Reducing Pandas memory usage #2: lossy compression

If you want to process a large amount data with Pandas, there are various techniques you can use to reduce memory usage without changing your data. But what if that isn’t enough? What if you still need to reduce memory usage?

Another technique you can try is lossy compression: drop some of your data in a way that doesn’t impact your final results too much. If parts of your data don’t impact your analysis, no need to waste memory keeping extraneous details around.

In particular, in this article we’ll cover the following techniques:

  1. Changing numeric column representation.
  2. Sampling.

Technique #1: Changing numeric representations

Let’s say you have a DataFrame with a column that represents the likelihood that a registered voter will actually vote. The initial representation is a floating point number between 0 and 1, loaded as float64 by default:

>>> df = pd.read_csv("/tmp/voting.csv")
>>> df["likelihood"].memory_usage()
>>> df["likelihood"].dtype
>>> df.head()
   Unnamed: 0  likelihood
0           0    0.894364
1           1    0.715366
2           2    0.626712
3           3    0.138042
4           4    0.429280

Now, for most purposes having a huge amount of accuracy isn’t too important. So one thing we can do is change from float64 to float32, which will cut memory usage in half, in this case with only minimal loss of accuracy:

>>> df["likelihood"].memory_usage()
>>> df.head()
   Unnamed: 0  likelihood
0           0    0.894364
1           1    0.715366
2           2    0.626712
3           3    0.138042
4           4    0.429280

But we can do even better. If we’re willing to lose some more detail, we can reduce memory usage to 1/8th of the original size.

Instead of representing the values as floating numbers, we can represent them as percentages between 0 and 100. We’ll be down to two-digit accuracy, but again for many use cases that’s sufficient. Plus, if this is output from a model, those last few digits of “accuracy” are likely to be noise, they won’t actually tell us anything useful.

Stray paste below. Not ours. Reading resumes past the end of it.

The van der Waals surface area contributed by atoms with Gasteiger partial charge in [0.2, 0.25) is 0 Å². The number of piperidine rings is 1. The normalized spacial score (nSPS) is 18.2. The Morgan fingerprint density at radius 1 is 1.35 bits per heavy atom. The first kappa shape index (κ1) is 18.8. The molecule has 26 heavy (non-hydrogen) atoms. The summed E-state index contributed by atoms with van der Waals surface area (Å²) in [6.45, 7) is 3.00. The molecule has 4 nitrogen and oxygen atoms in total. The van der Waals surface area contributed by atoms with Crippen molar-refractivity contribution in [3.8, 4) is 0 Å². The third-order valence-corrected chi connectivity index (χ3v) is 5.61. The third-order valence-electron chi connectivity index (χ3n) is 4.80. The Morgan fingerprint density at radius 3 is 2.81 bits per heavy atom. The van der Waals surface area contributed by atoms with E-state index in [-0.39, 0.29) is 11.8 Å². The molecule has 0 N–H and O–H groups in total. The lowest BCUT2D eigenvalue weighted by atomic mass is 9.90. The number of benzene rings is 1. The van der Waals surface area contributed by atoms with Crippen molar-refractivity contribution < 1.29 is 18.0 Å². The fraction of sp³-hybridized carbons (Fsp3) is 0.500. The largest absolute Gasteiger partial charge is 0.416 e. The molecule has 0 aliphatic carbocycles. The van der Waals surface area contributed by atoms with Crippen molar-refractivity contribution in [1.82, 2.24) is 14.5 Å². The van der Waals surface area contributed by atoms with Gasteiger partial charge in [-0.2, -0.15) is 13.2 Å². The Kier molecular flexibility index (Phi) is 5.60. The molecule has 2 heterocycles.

Whole percentages have the nice property that they can fit in a single byte, an int8—as opposed to float64, which uses eight bytes:

>>> likelihood_percentage = numpy.round(
...     df["likelihood"] * 100).astype("int8")
>>> likelihood_percentage.head()
0    89
1    72
2    63
3    14
4    43
Name: likelihood, dtype: int8
>>> likelihood_percentage.memory_usage()

We can write that data out to a CSV, and then later we can just load the smaller data:

>>> df["likelihood"] = likelihood_percentage
>>> df.to_csv("voting_smaller.csv")
>>> df = pd.read_csv("voting_smaller.csv",
...                  dtype={"likelihood": "int8"})

Technique #2: Sampling

Let’s say you want to do a phone survey of voters in your city. You aren’t going to call all one million people, you’re going to call a sample, let’s say 1000. This can be considered a form of lossy compression, since you only want to use a subset of the rows.

How do you load only a subset of the rows?

When you load your data, you can specify a skiprows function that will randomly decide whether to load that row or not:

>>> from random import random
>>> def sample(row_number):
...     if row_number == 0:
...         # Never drop the row with column names:
...         return False
...     # random() returns uniform numbers between 0 and 1:
...     return random() > 0.001
>>> sampled = pd.read_csv("/tmp/voting.csv", skiprows=sample)
>>> len(sampled)

In this example, we want ~1000 rows out of 1000000, so we skip 99.9% of values at random.

There are other use cases where sampling is useful: will your graph really look that different if you have a sample of 10,000 vs. all million calculated values?

Note: Whether or not any particular tool or technique will help depends on where the actual memory bottlenecks are in your software.

Need to identify the memory and performance bottlenecks in your own Python data processing code? Try the Sciagraph profiler, with support for profiling both in development and production macOS and Linux, and with built-in Jupyter support.

A memory profile created by Sciagraph, showing a list comprehension is responsible for most memory usage
A performance timeline created by Sciagraph, showing both CPU and I/O as bottlenecks

Get creative!

Lossy compression is often about the specific structure of your data, and your own personal understanding of which details matter and which details don’t. So if you’re running low on memory, think about what data you really need, and what alternative representations can make it smaller.

And if compression still isn’t enough, you can also try process your data in chunks

Learn even more techniques for reducing memory usage—read the rest of the Larger-than-memory datasets guide for Python.